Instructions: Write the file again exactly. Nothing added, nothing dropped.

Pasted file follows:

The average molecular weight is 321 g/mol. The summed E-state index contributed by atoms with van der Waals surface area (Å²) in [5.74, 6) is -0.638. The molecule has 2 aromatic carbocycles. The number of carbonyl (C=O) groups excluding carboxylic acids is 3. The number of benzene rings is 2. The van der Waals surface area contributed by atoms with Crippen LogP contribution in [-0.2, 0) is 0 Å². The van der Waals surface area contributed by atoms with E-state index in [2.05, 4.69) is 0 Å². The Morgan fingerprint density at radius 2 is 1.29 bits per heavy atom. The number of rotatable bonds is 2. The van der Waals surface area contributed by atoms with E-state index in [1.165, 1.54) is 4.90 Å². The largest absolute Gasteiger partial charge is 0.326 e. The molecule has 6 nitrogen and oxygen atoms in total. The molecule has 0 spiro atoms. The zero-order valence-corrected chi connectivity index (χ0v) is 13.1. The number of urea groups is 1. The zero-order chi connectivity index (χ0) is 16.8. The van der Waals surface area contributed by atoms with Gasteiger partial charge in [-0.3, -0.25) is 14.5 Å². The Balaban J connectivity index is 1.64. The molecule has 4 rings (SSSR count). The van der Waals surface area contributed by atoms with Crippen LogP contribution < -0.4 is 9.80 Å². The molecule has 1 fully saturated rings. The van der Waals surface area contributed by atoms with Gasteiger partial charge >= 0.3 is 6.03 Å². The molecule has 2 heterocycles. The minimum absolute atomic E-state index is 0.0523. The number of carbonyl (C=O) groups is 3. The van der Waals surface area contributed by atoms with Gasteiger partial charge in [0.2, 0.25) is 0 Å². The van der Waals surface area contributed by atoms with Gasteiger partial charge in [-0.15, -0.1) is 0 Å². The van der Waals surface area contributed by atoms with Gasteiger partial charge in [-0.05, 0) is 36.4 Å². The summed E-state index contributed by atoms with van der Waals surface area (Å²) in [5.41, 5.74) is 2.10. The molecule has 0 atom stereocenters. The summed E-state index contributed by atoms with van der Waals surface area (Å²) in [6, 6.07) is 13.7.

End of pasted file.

The average molecular weight is 321 g/mol. The summed E-state index contributed by atoms with van der Waals surface area (Å²) in [5.74, 6) is -0.638. The molecule has 2 aromatic carbocycles. The number of carbonyl (C=O) groups excluding carboxylic acids is 3. The number of benzene rings is 2. The van der Waals surface area contributed by atoms with Crippen LogP contribution in [-0.2, 0) is 0 Å². The van der Waals surface area contributed by atoms with E-state index in [2.05, 4.69) is 0 Å². The Morgan fingerprint density at radius 2 is 1.29 bits per heavy atom. The number of rotatable bonds is 2. The van der Waals surface area contributed by atoms with E-state index in [1.165, 1.54) is 4.90 Å². The largest absolute Gasteiger partial charge is 0.326 e. The molecule has 6 nitrogen and oxygen atoms in total. The molecule has 0 spiro atoms. The zero-order valence-corrected chi connectivity index (χ0v) is 13.1. The number of urea groups is 1. The zero-order chi connectivity index (χ0) is 16.8. The van der Waals surface area contributed by atoms with Gasteiger partial charge in [-0.3, -0.25) is 14.5 Å². The Balaban J connectivity index is 1.64. The molecule has 4 rings (SSSR count). The van der Waals surface area contributed by atoms with Crippen LogP contribution < -0.4 is 9.80 Å². The molecule has 1 fully saturated rings. The van der Waals surface area contributed by atoms with Gasteiger partial charge >= 0.3 is 6.03 Å². The molecule has 2 heterocycles. The minimum absolute atomic E-state index is 0.0523. The number of carbonyl (C=O) groups is 3. The van der Waals surface area contributed by atoms with Gasteiger partial charge in [0.2, 0.25) is 0 Å². The van der Waals surface area contributed by atoms with Gasteiger partial charge in [-0.15, -0.1) is 0 Å². The van der Waals surface area contributed by atoms with Gasteiger partial charge in [-0.05, 0) is 36.4 Å². The summed E-state index contributed by atoms with van der Waals surface area (Å²) in [5.41, 5.74) is 2.10. The molecule has 0 atom stereocenters. The summed E-state index contributed by atoms with van der Waals surface area (Å²) in [6, 6.07) is 13.7.